Beloved ’71 Cutlass Supreme in the Alamo family

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Correction: A previous online version of this column indicated that GM closed its Oldsmobile division in 2009. The division closed in 2004.


Ransom Eli Olds invented the Oldsmobile automobile in 1896, but it was simply called Olds. The first year of the Olds Motor Vehicle Co. was 1897, when four cars were built, and in 1900 the name Oldsmobile was first used. Oldsmobile became the second division of General Motors in 1908, and Ransom Olds left to form a new company called REO (his initials) Motor Co. Many believe that Henry Ford invented the assembly line, but it actually is. Olds who built the famous Curved Dash Olds. from 1901 to 1904 using this method.

This 1971 Oldsmobile Cutlass Supreme convertible is owned by Andre Ospital-Cone of Alamo. (David Krumboltz – for Bay Area News Group)

Oldsmobile was GM’s experimental division. A new idea or invention would first be tried out with Olds before the other division used it. In 1940, for example, Oldsmobile offered a fully automatic four-speed transmission called the Hydramatic. In 1949, they introduced their OHV Rocket V8 engine which produced more horsepower than the inline-8 flat-head design and became very popular with hot-rod and stock-car racing games.

The popularity of Oldsmobile and GM increased in the 1950s and 1960s, when GM’s market share reached 50.7% in 1962. Congress was debating GM’s split into small businesses at that time. The Oldsmobile Cutlass was the best-selling car in the United States in 1978-81 and 1983. Oldsmobile sold over a million cars in 1985, which only Ford and Chevrolet had achieved.

It was during the heyday of the Oldsmobile that the vehicle featured in this issue, a 1971 Oldsmobile Cutlass Supreme convertible, was built. It is owned by Andre Ospital-Cone of Alamo and was purchased in 1975 by André’s father, its second owner, and has been in the family ever since.

“When my father passed away in 2016, I said to my sisters, ‘I don’t care what you take into the house, but I’m taking this car.’ There was no dispute. My dad gave me this car to drive to high school, ”Ospital-Cone said.

The car is powered by the famous 350 cubic inch Rocket V8 engine paired with the Hydramatic transmission.

“The engine was rebuilt in the early 1980s, and he (my dad) re-painted around that time, too,” he said.

The mileage of the car is not known, but it was driven as a daily driver in the 1970s and early 1980s.

“He had other cars, but he kept this car in the garage. He loved this car and joked that he wanted to bury himself in it.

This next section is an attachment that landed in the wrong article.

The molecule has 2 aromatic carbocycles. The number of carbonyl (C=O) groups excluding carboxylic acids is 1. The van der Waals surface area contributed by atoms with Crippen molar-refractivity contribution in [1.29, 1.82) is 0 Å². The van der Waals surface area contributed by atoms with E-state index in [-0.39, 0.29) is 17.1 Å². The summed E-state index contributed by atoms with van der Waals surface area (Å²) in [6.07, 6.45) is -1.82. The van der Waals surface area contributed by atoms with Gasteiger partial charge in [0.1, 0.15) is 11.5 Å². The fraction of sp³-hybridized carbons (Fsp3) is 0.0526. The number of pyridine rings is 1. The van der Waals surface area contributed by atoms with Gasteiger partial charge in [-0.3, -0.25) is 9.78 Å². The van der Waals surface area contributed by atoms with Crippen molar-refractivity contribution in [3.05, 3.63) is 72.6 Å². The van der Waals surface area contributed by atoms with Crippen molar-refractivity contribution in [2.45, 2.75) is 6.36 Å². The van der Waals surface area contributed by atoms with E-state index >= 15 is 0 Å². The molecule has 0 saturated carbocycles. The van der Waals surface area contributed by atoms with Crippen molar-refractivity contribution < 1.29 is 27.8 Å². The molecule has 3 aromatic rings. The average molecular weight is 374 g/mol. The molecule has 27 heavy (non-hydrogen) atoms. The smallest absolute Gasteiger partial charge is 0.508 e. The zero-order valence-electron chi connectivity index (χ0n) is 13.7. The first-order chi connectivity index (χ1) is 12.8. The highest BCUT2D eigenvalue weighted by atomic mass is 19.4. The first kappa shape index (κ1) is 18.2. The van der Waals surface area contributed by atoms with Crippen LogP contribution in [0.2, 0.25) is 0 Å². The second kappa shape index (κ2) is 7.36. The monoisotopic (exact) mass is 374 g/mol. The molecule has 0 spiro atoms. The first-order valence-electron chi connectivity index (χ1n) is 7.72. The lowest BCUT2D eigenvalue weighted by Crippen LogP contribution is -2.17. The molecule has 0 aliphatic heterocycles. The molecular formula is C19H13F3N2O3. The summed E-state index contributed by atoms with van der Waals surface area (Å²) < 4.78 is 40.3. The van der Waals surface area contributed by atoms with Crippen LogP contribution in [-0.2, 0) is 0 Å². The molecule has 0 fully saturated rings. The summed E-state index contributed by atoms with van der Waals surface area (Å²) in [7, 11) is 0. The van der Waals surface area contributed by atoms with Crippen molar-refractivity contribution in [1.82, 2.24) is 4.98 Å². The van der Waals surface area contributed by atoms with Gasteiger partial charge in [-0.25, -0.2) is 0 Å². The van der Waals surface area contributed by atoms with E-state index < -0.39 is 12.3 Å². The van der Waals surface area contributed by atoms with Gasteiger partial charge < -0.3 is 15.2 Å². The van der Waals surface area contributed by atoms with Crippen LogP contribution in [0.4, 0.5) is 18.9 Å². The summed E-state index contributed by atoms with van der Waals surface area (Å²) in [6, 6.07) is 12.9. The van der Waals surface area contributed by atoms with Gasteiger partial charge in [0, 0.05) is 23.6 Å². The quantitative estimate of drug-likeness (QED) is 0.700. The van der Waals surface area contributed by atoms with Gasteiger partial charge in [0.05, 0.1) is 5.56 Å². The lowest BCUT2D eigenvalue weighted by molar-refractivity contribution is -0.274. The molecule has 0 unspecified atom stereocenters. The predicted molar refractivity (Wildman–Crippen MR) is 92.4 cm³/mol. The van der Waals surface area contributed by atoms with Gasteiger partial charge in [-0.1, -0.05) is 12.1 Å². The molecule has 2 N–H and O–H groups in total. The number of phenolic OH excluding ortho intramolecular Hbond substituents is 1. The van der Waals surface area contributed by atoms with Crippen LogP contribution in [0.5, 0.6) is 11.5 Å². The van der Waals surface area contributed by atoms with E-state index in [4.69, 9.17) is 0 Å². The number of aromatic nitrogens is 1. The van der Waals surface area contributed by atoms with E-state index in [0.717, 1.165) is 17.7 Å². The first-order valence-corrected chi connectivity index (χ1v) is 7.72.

I think it would be fair to call Andre an accidental car collector because he didn’t buy any, but his family certainly did. This Cutlass Supreme convertible was his father’s; a 1973 Oldsmobile 98 four-door sedan (which is about a block) was bought new by his grandfather; and a 1965 Ford Mustang was bought new by its mother. All three are carefully parked and lovingly driven every week or so.

This 1971 Oldsmobile Cutlass Supreme convertible is owned by Andre Ospital-Cone of Alamo. (David Krumboltz – for Bay Area News Group)

Does he have a favorite?

“Without a doubt,” he said, “it’s my favorite. It’s the most sentimental for me, it’s the most fun to drive, I just love the power and the way it behaves and drives. One day, a guy stops me and asks me if I would sell my car. With a straight face, I said, ‘Not for $ 5 million.’ “

The owner also recounted this interesting memory: “We were driving one day when I was young, maybe 8 or 9 years old, when the steering wheel fell. My father gives the steering wheel to my sister, and for a year my father has driven the car with one spoke from the steering wheel. He refused to buy an aftermarket; he wanted an original.

This 1971 Oldsmobile Cutlass Supreme convertible is owned by Andre Ospital-Cone of Alamo. (David Krumboltz – for Bay Area News Group)

He finally found one on eBay and put it up.

“I have dreamed of remaking this car and investing a lot of money in it, and someday I will,” said Ospital-Cone. “The other part of me likes it isn’t perfect. I call it a 20 foot car. It looks great from 20ft, but as you get closer you notice the imperfections. So I’ll take him anywhere and don’t worry about him getting gashed. I’m afraid that when I do fix it someday, I won’t want to do it.

So what happened to the successful Oldsmobile company? It probably started with the public relations nightmare of 1977, when demand for the Rocket V8 was greater than what Olds could supply. GM quietly replaced the Chevrolet engines of the same size, which did not please loyal Oldsmobile owners.

Then, the brand lost its originality, having to settle for rebadged models from other GM divisions. They lost the performance characteristics to Pontiac and Chevrolet. GM eliminated the Oldsmobile division in 2004 and kept Buick, probably because Buick is very popular and a status vehicle in China. But Oldsmobile has had a good run – 107 years in business and 35.2 million vehicles sold.

Do you have an interesting vehicle? Contact David Krumboltz at [email protected] To see more photos of this vehicle and other issues, or to read more of Dave’s reviews, visit Mercurynews.com/author/david-krumboltz.


Correction: A previous online version of this column indicated that GM closed its Oldsmobile division in 2009. The division closed in 2004.

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